I would have suggested Mabuchi FK-180SH-3240, but the supply dried up a few months back. Blade 180s (which are basically the same thing but more expensive) or Xtreme Pro 180s are still available.

The Blade 180 part numbers are:
EFLH1210 or
EFLH1211 or
EFLH1210B or
EFLH1211B
Just do a google and/or ebay search for "Blade 180 motor" and/or one of those part numbers.

There are some 130 size motors that supposedly offer good performance: the "Falcon" 130 and also "Meishel's" motors, but I'm not sure how they will work in this particular setup.

Falcons: http://www.aliexpres...1949808946.html

Meishel's: http://www.ebay.com/...oy/221639931485

Since you need higher RPM I guess that the Falcons would be better between those two.

Edit: Actually just watch this video by Foamdata. Goes over pretty much all the current options.


http://www.horizonho...x-2-3-eflh1211b

wouldn't this model be a problem? it has the teeth, and it seems like the metal pole that's sticking out of the motor, connecting to the teeth is larger than the hole of the diameter of the spin wheel?
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#14 jwasko

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Posted 17 June 2015 - 10:57 AM

The cage seems easy enough to fabricate - just attach motors to flat material like this- but cheap flywheels (even if they are just equivalent to what is in a Nerf blaster) would be great for multi-stage systems.

This would work in a multistage system, a single stage system with larger flywheels will still have to overcome dart slippage. A bigger wheel would have a slightly larger contact patch with the dart which would increase the amount of friction, but I can't see a single stage breaking 140 fps. Also, bigger flywheels = bigger blaster. Flywheel blasters are already kind of bulky, especially if you make them multi stage.


Not sure if Birch was specifically talking about bigger flywheels in a multi-stage system or not, but doing so would certainly broaden the pool of motors that can reach the reuired surface velocity for later stages. Nerf flywheels are 1.25" in diameter I think. On a 3S (11.1V), an Fk-180SH-3240 motor does 47,730RPM (by the spec sheet). So increasing that diameter by a mere 0.25" to 1.5" would be like having a 57,000RPM motor. That would only make the cage 0.5" taller (because 2 flywheels).

If I'm doing the math right, you'd need 2.5" flywheels on Fk-180SH-3240 motors to be roughly equivalent to the aforementioned 90,000RPM motors on 1.25" flywheels. That would only make the cage/blaster 2.5" taller (or wider), which doesn't seem too horrible I think.

--Unless I'm wrong about stock flywheel diameter and then that was mostly pointless rambling--

Phil, you can pull the pinion gear off (carefully/without bending the shaft). Not totally sure if that is the right diameter (or indeed even if it's the right kind of Fk-180) or not because there are no specs on that site but it at least has the right part number.

Edited by jwasko, 17 June 2015 - 11:12 AM.

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#15 meishel

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Posted 17 June 2015 - 05:12 PM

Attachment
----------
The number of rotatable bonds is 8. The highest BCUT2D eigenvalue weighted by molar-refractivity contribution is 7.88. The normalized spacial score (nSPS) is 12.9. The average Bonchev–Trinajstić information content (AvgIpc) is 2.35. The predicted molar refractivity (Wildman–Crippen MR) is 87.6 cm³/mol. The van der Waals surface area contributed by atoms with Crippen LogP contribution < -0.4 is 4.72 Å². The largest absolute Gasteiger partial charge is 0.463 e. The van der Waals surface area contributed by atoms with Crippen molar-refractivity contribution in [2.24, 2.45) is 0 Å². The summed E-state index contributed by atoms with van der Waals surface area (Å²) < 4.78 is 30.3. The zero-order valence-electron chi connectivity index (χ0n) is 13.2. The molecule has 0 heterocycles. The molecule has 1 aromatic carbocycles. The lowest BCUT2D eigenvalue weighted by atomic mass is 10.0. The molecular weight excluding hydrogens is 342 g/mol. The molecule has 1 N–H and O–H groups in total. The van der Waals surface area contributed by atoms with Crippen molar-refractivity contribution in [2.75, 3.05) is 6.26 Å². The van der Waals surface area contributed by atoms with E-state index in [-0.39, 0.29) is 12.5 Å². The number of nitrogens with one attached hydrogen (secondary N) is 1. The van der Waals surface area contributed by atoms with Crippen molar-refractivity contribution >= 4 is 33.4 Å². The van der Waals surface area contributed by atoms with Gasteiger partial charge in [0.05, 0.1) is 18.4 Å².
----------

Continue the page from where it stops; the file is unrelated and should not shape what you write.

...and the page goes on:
With 2.5 inch flywheels, you'd be looking at a blaster height of at least 5.5 inches, which is starting to get rather tall, especially for the last stage which means the end of the blaster is thicker than the rest of the blaster. That sticks a lot of weight out over the end of the blaster. I'd prefer the smaller flywheels if possible to keep the overall size down since dealing with 4 stages of flywheels is already going to mean a large amount of weight.

Edited by meishel, 17 June 2015 - 05:12 PM.

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#16 Lunas

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Posted 17 June 2015 - 08:51 PM

it is kinda nerdy but i wanted to do a brushless for the startup sound turn on the gun for the 4 startup beeps then the motor sounds...
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#17 TheNerfZilla

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Posted 20 June 2015 - 08:55 AM

With 2.5 inch flywheels, you'd be looking at a blaster height of at least 5.5 inches, which is starting to get rather tall, especially for the last stage which means the end of the blaster is thicker than the rest of the blaster. That sticks a lot of weight out over the end of the blaster. I'd prefer the smaller flywheels if possible to keep the overall size down since dealing with 4 stages of flywheels is already going to mean a large amount of weight.


I know this might not work, but couldn't you use a rayven shell for the bullpup magwell to do away with the large barrel.This way, the weight would be mostly over your hand, eliminating the inherent front-biased weight you would get otherwise.
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#18 meishel

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Posted 20 June 2015 - 12:06 PM

I know this might not work, but couldn't you use a rayven shell for the bullpup magwell to do away with the large barrel.This way, the weight would be mostly over your hand, eliminating the inherent front-biased weight you would get otherwise.


Yes but it would still be large and unwieldy. It would likely be unbalanced (As flywheels become larger the balance becomes more of an issue, and it would need to be perfectly balanced at those speeds). I mean, I hope someone does it, because it might be a cheaper solution than what I'm planning on doing, but eh. Also, for the record, the project I'm planning with 4 flywheels is a bullpup.
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#19 Phil

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Posted 22 June 2015 - 07:27 AM

i think this weapon system is only viable as a deploy-able with a 3-4' tripod. you also have to consider the powers supply for all those fly wheel, it's gonna be heavy.
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#20 Zorns Lemma

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Posted 22 June 2015 - 11:11 PM

Don't call foam blasters "weapon systems" and if you need a tripod for one then your expectations of what we do here do not match reality.